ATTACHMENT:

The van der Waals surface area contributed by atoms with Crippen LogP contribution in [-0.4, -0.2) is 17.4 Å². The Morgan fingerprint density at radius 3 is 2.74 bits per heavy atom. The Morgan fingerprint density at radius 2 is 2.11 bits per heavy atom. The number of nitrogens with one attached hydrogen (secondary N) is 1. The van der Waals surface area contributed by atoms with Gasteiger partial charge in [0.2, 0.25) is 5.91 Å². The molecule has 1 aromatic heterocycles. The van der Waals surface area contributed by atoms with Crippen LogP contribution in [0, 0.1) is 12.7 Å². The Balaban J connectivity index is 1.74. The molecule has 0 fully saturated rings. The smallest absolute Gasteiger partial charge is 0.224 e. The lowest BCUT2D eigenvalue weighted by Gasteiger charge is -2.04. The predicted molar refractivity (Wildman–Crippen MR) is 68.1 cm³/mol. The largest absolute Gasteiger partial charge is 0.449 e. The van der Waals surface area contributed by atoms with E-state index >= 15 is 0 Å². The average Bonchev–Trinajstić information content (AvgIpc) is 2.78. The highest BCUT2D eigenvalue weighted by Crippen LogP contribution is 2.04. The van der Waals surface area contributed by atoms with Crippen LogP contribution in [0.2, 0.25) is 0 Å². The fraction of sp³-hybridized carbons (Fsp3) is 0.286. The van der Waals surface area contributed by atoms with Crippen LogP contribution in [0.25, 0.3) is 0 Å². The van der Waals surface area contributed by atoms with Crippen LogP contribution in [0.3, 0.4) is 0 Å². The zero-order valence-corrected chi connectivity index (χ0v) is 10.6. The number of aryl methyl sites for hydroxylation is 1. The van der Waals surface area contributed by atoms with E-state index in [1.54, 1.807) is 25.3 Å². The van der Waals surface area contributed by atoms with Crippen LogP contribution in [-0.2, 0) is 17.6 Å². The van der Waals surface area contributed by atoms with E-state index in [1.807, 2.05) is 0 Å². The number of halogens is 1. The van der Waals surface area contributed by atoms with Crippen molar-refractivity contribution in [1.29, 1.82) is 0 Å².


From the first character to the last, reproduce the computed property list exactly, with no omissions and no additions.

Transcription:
The van der Waals surface area contributed by atoms with Crippen LogP contribution in [-0.4, -0.2) is 17.4 Å². The Morgan fingerprint density at radius 3 is 2.74 bits per heavy atom. The Morgan fingerprint density at radius 2 is 2.11 bits per heavy atom. The number of nitrogens with one attached hydrogen (secondary N) is 1. The van der Waals surface area contributed by atoms with Gasteiger partial charge in [0.2, 0.25) is 5.91 Å². The molecule has 1 aromatic heterocycles. The van der Waals surface area contributed by atoms with Crippen LogP contribution in [0, 0.1) is 12.7 Å². The Balaban J connectivity index is 1.74. The molecule has 0 fully saturated rings. The smallest absolute Gasteiger partial charge is 0.224 e. The lowest BCUT2D eigenvalue weighted by Gasteiger charge is -2.04. The predicted molar refractivity (Wildman–Crippen MR) is 68.1 cm³/mol. The largest absolute Gasteiger partial charge is 0.449 e. The van der Waals surface area contributed by atoms with E-state index >= 15 is 0 Å². The average Bonchev–Trinajstić information content (AvgIpc) is 2.78. The highest BCUT2D eigenvalue weighted by Crippen LogP contribution is 2.04. The van der Waals surface area contributed by atoms with Crippen LogP contribution in [0.2, 0.25) is 0 Å². The fraction of sp³-hybridized carbons (Fsp3) is 0.286. The van der Waals surface area contributed by atoms with Crippen LogP contribution in [0.25, 0.3) is 0 Å². The van der Waals surface area contributed by atoms with Crippen LogP contribution in [0.3, 0.4) is 0 Å². The zero-order valence-corrected chi connectivity index (χ0v) is 10.6. The number of aryl methyl sites for hydroxylation is 1. The van der Waals surface area contributed by atoms with E-state index in [1.54, 1.807) is 25.3 Å². The van der Waals surface area contributed by atoms with Crippen LogP contribution in [-0.2, 0) is 17.6 Å². The van der Waals surface area contributed by atoms with E-state index in [1.807, 2.05) is 0 Å². The number of halogens is 1. The van der Waals surface area contributed by atoms with Crippen molar-refractivity contribution in [1.29, 1.82) is 0 Å².